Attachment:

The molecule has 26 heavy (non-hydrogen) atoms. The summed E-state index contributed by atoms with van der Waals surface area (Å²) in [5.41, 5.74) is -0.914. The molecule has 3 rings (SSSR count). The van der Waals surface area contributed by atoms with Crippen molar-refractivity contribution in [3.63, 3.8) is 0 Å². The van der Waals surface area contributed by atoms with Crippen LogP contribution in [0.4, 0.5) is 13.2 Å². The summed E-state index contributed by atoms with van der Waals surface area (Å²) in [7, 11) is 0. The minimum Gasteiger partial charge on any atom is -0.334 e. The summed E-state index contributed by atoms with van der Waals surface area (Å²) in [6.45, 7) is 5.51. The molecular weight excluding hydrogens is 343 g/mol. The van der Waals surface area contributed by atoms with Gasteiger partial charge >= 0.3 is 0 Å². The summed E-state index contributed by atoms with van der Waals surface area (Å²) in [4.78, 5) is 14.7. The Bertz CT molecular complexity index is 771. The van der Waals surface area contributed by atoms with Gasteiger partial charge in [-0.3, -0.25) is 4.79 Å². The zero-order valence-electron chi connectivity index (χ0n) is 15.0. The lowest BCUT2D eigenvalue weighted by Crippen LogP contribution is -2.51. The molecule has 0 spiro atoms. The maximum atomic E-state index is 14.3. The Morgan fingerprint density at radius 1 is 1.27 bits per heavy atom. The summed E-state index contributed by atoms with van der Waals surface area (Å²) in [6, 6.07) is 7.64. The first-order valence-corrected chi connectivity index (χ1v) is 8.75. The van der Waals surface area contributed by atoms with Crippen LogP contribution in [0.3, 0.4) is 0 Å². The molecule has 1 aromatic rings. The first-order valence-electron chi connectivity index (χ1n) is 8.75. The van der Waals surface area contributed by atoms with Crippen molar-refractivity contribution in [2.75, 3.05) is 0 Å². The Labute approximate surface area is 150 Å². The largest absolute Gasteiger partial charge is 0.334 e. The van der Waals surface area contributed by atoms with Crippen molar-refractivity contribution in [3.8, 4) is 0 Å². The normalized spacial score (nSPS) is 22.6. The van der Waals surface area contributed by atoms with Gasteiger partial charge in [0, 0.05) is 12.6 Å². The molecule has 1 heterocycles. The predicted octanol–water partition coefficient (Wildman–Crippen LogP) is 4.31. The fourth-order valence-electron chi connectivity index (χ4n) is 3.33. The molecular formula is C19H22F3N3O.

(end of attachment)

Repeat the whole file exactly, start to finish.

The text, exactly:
The molecule has 26 heavy (non-hydrogen) atoms. The summed E-state index contributed by atoms with van der Waals surface area (Å²) in [5.41, 5.74) is -0.914. The molecule has 3 rings (SSSR count). The van der Waals surface area contributed by atoms with Crippen molar-refractivity contribution in [3.63, 3.8) is 0 Å². The van der Waals surface area contributed by atoms with Crippen LogP contribution in [0.4, 0.5) is 13.2 Å². The summed E-state index contributed by atoms with van der Waals surface area (Å²) in [7, 11) is 0. The minimum Gasteiger partial charge on any atom is -0.334 e. The summed E-state index contributed by atoms with van der Waals surface area (Å²) in [6.45, 7) is 5.51. The molecular weight excluding hydrogens is 343 g/mol. The van der Waals surface area contributed by atoms with Gasteiger partial charge >= 0.3 is 0 Å². The summed E-state index contributed by atoms with van der Waals surface area (Å²) in [4.78, 5) is 14.7. The Bertz CT molecular complexity index is 771. The van der Waals surface area contributed by atoms with Gasteiger partial charge in [-0.3, -0.25) is 4.79 Å². The zero-order valence-electron chi connectivity index (χ0n) is 15.0. The lowest BCUT2D eigenvalue weighted by Crippen LogP contribution is -2.51. The molecule has 0 spiro atoms. The maximum atomic E-state index is 14.3. The Morgan fingerprint density at radius 1 is 1.27 bits per heavy atom. The summed E-state index contributed by atoms with van der Waals surface area (Å²) in [6, 6.07) is 7.64. The first-order valence-corrected chi connectivity index (χ1v) is 8.75. The van der Waals surface area contributed by atoms with Crippen LogP contribution in [0.3, 0.4) is 0 Å². The molecule has 1 aromatic rings. The first-order valence-electron chi connectivity index (χ1n) is 8.75. The van der Waals surface area contributed by atoms with Crippen molar-refractivity contribution in [2.75, 3.05) is 0 Å². The Labute approximate surface area is 150 Å². The largest absolute Gasteiger partial charge is 0.334 e. The van der Waals surface area contributed by atoms with Crippen molar-refractivity contribution in [3.8, 4) is 0 Å². The normalized spacial score (nSPS) is 22.6. The van der Waals surface area contributed by atoms with Gasteiger partial charge in [0, 0.05) is 12.6 Å². The molecule has 1 heterocycles. The predicted octanol–water partition coefficient (Wildman–Crippen LogP) is 4.31. The fourth-order valence-electron chi connectivity index (χ4n) is 3.33. The molecular formula is C19H22F3N3O.